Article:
Theme for January: What Stays the Same in a Season of Change

On Sunday, January 5th, 2020, I began teaching a 7a yin class at the studio in Maplewood where I had a regular restorative offering.

I got there early, around 6, with a leather bound journal and cleared the room. I set the lighting dim, put the battery operated candles all around and covered the supply shelf with a blanket, added height and dimension. Once the room was set, I put books of ancient text, my mug of hot water and – of course – the leather bound journal & pencil – out on the floor and I sat in the space I created and prayed.

“Backwards, moving, warming. The words are underneath my brain all the while things kept moving…”

Those are the first words I scribbled in the journal, waiting for the flow to begin… to be told what to teach. I approached that Sunday morning yin class as a door for me and others – a sacred opening for us to maybe even come fully alive in a pose or in a breath – and feel that awesome feeling we get sometimes when we are truly fully present: that suspension and peace.

Each Sunday, I held myself to the same practice: preparing the space, sitting and waiting, sketching the thoughts and the poses. Until March 22nd, 2020 – the last class in person before we went into lock down. I remember the 9a teacher arriving early for her last class and our students mixing in the lobby… a few tears… what is going on? Are things really like closing?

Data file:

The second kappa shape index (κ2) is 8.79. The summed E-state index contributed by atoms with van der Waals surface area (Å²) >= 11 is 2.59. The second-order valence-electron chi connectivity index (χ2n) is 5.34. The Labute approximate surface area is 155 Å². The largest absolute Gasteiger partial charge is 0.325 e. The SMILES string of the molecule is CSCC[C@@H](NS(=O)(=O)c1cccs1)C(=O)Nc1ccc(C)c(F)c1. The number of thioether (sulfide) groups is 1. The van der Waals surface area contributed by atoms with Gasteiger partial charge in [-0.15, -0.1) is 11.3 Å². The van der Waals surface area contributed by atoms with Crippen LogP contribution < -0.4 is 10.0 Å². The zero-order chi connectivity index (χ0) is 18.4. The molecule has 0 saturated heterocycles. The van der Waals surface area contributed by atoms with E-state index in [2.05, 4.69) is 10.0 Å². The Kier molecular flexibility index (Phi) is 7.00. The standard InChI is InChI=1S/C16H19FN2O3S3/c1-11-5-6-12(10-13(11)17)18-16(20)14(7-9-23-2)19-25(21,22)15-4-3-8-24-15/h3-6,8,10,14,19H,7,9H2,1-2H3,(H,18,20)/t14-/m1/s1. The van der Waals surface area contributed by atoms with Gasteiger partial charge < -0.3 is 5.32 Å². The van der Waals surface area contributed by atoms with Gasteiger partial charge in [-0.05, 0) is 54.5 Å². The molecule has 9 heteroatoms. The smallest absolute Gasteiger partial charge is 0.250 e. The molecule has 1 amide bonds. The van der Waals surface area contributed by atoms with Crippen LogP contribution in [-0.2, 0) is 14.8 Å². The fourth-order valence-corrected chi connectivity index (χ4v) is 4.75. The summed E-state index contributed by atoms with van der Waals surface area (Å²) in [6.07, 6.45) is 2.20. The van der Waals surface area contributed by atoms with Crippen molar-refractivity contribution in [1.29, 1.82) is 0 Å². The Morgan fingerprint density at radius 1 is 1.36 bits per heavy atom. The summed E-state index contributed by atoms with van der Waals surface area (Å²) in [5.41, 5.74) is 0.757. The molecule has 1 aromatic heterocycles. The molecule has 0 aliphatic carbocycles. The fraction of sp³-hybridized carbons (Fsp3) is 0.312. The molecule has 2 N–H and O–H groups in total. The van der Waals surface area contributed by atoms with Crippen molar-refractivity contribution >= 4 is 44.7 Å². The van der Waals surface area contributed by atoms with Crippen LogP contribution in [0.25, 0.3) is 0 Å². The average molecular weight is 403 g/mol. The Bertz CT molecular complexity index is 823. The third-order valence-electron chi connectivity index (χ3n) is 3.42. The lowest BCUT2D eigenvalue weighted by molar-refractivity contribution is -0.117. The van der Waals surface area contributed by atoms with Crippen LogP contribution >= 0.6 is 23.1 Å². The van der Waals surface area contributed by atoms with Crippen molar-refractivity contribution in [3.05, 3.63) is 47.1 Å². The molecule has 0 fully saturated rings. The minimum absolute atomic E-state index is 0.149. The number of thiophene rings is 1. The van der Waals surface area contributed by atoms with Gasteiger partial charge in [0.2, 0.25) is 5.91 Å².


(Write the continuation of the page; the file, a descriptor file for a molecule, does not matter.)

2020 was the first year I started with a practice and kept it up until disrupted by the world. I remember considering continuing with a weekly morning email for folks to practice at home. Doing the same thing in my own home and sharing. But it did not feel right. So I did not.

Now we are on the 2nd of January – the first Sunday in January – and having a Sunday morning practice of sitting with an open heart and listening feels right. This year, it is not a yin class I prepare for, but the continual growth of and the four books I plan on putting into the world this year.

I am prepared to let go of any of those four books should the world force my hand while also I am confident enough in what they are and how I know them to say they are what I am doing. This is the balance of effort and ease. Trusting yourself to hold on to something with diligence while being open to the way they will be shaped, the way your hand may be forced to let go, the way creativity may ebb….

And so here lies the January theme:

What do you know well enough to allow to be constant?

What do you know well enough to allow to change?

We get our kids back over the course of this afternoon and the next couple of days from their other parents’ house where they have been for a week. David and I have had a week of hiking, eating well and rest. We feel good. I can tell we feel good. But, when you look around the house we live in – you would see our current crux: our “endless loop” of shifting a room’s purpose and furniture and stuff to work for our family.

Even with all the ideas floating around as to how to set up the family room, dining area and sitting area, I still hung four pictures in the corner of one of the rooms. Because it is where my desk is… This corner is my constant in my house of change. It’s an anchor that will baseline the evolution of how the rest of the house falls into place as well as how the year goes.